Faba bean contacts
For more information on zero-tannin faba beans or for seed sources, contact:
—Rod Fisher at Fisher Seeds in Dauphin, Man., 204 622-8800 —Cliff Cyre at Cyre Seed Farms Ltd., Barrhead, Alta., 780-34-4775
Zero-tannin faba beans are new to the legume family in Western Canada, and they could develop into a strong, alternative crop for farmers in cooler, wetter regions of the northern and central Prairies.
Rod Fisher, a grower and seed retailer from Dauphin, Man., has been growing faba beans for the past 35 years. “The reason we grow them is economics,” he says. “They do well, and they add nitrogen to the soil and break up the cycle, and they will stand excess rain better than peas.”
Regular faba beans, which have largely been grown for export, particularly into the Middle Eastern market, have naturally-occurring tannins that make them distasteful to livestock.
Breeders, initially attracted by the high yield potential and nitrogen-fixing qualities of faba beans, began breeding out the tannins so that that the beans could be incorporated into animal feed, particularly for the hog and broiler chicken sectors. They have achieved their goals to create a crop that has the agronomic and quality traits to rival peas.
Faba beans generally give a yield advantage of eight to 16 bushels per acre over field peas and will fix nitrogen in the soil throughout their entire life cycle, whereas field peas fix nitrogen only up until the flowering stage.
Thanks to almost ideal growing conditions, some plots of zero-tannin faba beans grown in the Roblin area of Manitoba have yielded 6,000 to 7,000 pounds per acre this summer, according to Manitoba Agriculture diversification technician Jeff Kostuik. That’s well above the average of 3,000 pounds per acre.
Development of zero-tannin faba bean varieties has maintained all these agronomic advantages while offering increased opportunities for new, and expanded markets.
Eduardo Beltranena is a pork research scientist with Alberta Agriculture and Rural Development. He has been involved in research over the past three years that has helped to identify uses for zero-tannin faba beans in a number of industrial, animal feed and human food applications.
Beltranena’s studies have shown that up to 40 per cent of the content of hog feed for both grower-finisher or weanling pigs can be substituted with faba bean protein meal with no effects on weight gain or health. He was also surprised to find that weanling pigs were able to switch straight from liquid milk to faba bean dry feed without any need for an adaptation period.
With a much higher protein content than field peas, faba beans are valuable as a functional ingredient in foods such as breakfast or snack bars that require high-protein content.
At the other end of the equation, faba bean-derived starch has a very low protein level and low glycemic index, making it a good choice for diabetics. The starch also has applications in the pulp and paper and paint industries.
Cliff Cyre of Cyre Seed Farms Ltd., in Alberta holds the Western Canadian rights to a variety of zero-tannin faba beans known as Snowbird. Most faba beans are grown in the Parkland area of Alberta, with some in northern Manitoba and northern Saskatchewan, says Cyre. “They work better with higher moisture levels, especially when flowering. They won’t work in the dry land areas.”
Although seeded acres is not easy to determine, as a lot of zero-tannin faba beans appear to be grown for on-farm feed purposes at the moment, Cyre says interest is definitely increasing as new markets continue to develop. “We are multiplying seed up and we will have a good line of production this year for the commercial grower,” says Cyre.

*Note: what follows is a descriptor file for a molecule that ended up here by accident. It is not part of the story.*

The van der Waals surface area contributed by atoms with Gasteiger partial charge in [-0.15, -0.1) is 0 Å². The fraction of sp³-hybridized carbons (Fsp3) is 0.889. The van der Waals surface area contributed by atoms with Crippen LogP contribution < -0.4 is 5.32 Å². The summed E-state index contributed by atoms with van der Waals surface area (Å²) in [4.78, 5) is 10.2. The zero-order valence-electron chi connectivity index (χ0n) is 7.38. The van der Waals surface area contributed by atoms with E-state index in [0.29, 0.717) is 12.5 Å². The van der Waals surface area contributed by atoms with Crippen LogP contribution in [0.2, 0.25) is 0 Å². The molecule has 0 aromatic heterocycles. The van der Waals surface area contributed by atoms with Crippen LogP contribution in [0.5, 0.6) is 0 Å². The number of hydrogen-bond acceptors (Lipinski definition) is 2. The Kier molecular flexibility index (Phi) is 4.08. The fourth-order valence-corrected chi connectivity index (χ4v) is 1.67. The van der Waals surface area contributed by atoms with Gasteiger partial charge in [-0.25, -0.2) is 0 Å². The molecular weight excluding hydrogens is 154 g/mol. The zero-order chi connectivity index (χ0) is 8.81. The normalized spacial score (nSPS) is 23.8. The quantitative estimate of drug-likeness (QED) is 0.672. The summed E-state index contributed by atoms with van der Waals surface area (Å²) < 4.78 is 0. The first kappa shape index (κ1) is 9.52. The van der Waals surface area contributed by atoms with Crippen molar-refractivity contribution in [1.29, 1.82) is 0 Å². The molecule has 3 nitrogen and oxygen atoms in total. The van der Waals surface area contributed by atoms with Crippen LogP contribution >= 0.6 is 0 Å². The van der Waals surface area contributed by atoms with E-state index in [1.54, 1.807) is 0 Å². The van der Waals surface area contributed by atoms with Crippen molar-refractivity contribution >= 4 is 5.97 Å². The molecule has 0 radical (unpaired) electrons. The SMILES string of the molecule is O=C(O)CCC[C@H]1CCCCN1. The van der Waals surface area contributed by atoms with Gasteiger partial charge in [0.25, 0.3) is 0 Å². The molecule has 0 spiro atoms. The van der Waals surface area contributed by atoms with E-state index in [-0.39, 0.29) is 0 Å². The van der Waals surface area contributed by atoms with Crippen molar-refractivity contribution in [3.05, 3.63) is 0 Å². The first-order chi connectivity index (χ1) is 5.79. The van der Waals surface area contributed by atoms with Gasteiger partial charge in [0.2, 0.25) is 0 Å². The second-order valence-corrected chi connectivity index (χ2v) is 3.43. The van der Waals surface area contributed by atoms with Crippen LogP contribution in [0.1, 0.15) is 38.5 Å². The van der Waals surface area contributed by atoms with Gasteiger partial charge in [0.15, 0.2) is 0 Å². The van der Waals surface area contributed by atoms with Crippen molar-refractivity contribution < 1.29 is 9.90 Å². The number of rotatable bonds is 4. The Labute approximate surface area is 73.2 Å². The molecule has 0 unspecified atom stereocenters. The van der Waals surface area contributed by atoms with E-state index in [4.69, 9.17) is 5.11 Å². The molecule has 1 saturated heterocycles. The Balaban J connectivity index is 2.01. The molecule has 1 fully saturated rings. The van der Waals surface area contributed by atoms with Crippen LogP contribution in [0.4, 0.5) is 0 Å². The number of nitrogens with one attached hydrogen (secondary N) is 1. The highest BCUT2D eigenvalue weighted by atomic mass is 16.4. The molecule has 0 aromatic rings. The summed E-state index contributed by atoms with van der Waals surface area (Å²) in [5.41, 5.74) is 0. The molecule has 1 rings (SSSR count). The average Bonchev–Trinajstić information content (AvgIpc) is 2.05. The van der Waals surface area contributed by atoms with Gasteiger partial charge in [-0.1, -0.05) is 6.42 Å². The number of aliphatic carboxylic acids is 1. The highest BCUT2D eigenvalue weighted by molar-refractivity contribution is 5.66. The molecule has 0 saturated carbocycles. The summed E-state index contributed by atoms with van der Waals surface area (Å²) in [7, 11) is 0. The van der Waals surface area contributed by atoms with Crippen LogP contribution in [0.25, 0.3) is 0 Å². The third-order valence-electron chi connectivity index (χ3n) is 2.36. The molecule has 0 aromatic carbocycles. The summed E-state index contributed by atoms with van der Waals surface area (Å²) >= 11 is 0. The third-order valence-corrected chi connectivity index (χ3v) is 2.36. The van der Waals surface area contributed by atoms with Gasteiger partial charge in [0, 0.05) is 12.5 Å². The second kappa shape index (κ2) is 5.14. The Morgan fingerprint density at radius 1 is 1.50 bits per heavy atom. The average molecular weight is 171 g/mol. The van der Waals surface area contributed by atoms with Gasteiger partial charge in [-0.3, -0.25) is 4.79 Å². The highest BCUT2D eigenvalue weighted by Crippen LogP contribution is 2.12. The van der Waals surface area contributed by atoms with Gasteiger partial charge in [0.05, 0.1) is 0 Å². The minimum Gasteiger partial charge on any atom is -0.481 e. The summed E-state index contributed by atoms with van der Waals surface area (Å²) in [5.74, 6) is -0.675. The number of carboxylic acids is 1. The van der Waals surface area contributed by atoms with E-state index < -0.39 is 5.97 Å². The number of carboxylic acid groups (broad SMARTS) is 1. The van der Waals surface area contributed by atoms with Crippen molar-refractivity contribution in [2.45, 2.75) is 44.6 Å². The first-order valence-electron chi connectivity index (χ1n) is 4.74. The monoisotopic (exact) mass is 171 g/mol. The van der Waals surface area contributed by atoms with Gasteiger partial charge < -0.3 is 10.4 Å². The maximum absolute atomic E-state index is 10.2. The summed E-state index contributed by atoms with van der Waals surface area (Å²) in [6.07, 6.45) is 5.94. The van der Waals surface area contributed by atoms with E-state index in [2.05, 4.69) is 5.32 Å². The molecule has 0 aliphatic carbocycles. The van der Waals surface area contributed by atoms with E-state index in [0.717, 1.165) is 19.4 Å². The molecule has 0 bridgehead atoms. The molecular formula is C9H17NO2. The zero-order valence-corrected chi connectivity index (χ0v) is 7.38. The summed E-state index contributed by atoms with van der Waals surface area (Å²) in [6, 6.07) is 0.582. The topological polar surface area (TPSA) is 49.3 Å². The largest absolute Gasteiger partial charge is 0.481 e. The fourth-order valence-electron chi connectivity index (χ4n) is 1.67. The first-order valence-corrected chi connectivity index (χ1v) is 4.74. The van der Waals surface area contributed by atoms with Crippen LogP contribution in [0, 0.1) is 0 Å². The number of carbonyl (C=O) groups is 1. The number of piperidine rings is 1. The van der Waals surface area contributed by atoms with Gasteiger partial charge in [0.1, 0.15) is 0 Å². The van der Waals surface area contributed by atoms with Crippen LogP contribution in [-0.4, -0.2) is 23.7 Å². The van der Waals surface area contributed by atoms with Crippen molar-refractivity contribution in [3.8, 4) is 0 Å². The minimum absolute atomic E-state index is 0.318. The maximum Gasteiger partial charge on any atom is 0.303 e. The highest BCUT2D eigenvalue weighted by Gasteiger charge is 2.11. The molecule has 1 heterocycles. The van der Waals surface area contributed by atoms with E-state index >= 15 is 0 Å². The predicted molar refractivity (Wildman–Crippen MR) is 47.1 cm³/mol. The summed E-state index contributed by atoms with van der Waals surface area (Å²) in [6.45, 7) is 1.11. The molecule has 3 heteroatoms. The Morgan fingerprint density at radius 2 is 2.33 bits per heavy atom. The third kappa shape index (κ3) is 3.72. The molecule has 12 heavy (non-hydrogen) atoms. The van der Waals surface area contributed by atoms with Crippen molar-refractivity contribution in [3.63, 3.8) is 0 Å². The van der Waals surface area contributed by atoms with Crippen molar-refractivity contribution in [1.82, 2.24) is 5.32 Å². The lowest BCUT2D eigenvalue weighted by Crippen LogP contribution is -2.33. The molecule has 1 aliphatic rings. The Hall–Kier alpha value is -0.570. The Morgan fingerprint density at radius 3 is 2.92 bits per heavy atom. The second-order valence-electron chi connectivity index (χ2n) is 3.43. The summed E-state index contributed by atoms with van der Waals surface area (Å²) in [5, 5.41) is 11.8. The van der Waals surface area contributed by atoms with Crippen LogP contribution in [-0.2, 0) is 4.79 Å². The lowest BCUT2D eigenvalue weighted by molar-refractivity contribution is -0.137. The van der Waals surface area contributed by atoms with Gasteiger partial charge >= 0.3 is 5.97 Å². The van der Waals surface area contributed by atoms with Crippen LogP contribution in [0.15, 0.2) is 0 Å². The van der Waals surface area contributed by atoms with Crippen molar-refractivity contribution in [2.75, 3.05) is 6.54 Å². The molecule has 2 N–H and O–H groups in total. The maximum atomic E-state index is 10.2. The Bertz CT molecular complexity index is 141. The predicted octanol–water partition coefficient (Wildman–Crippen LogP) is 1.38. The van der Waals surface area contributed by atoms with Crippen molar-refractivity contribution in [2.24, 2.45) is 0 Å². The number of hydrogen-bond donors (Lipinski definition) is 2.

Snowbird is the only zerotannin variety currently registered in Western Canada, but an ongoing provincial faba bean trial in Manitoba looks likely to yield a few new varieties in two or three years. The trials, which involve three test plots at Arborg, Roblin and St. Adolphe, are looking at 11 other varieties of zero-tannin faba beans, some of which Bert Vandenberg has bred from the original European varieties. Vandenberg is a pulse crop breeder at the University of Saskatchewan’s Crop Development Centre.
Large seeds take careful management
Zero-tannin faba beans are a large-seed variety, and farmers have to make sure their seeding equipment has large enough openings so the seeds don’t clog up the lines. Cyre uses a four to five inch paired row opener, and recommends sowing at a depth of two to 2.5 inches.
Developing smaller seeded varieties is another focus of the breeding research, says Manitoba Agriculture’s pulse crop specialist, Bruce Brolley. At least one of the new varieties under evaluation has a seed size equivalent to a large pea, which will make it easier for producers to use conventional seed openers and also make it more economic to sow.
Faba beans need to be sown early, by May 10, to take advantage of moisture in the soil that will be needed for germination and to avoid disease problems, which usually don’t show up until later in the season.
One restricting factor for farmers is the lack of effective herbicides, although herbicides and seed treatments are being evaluated in the Manitoba faba bean trials. “Our goal is to do the same agronomic trials across all three provinces and next year get Alberta, Saskatchewan and Manitoba together to work out common protocols,” says Brolley. The number of zerotannin varieties being evaluated (12 as opposed to six regular faba beans types) indicates a lot of interest in the crop, he says.
Cyre also sees some curiosity amongst farmers. “Interest is growing but (farmers) want to know where faba beans can be marketed besides the feed market,” says Cyre. “There are human consumption and also industrial uses being developed. It’s growing every year.”
Angela Lovell writes from Manitou, Man.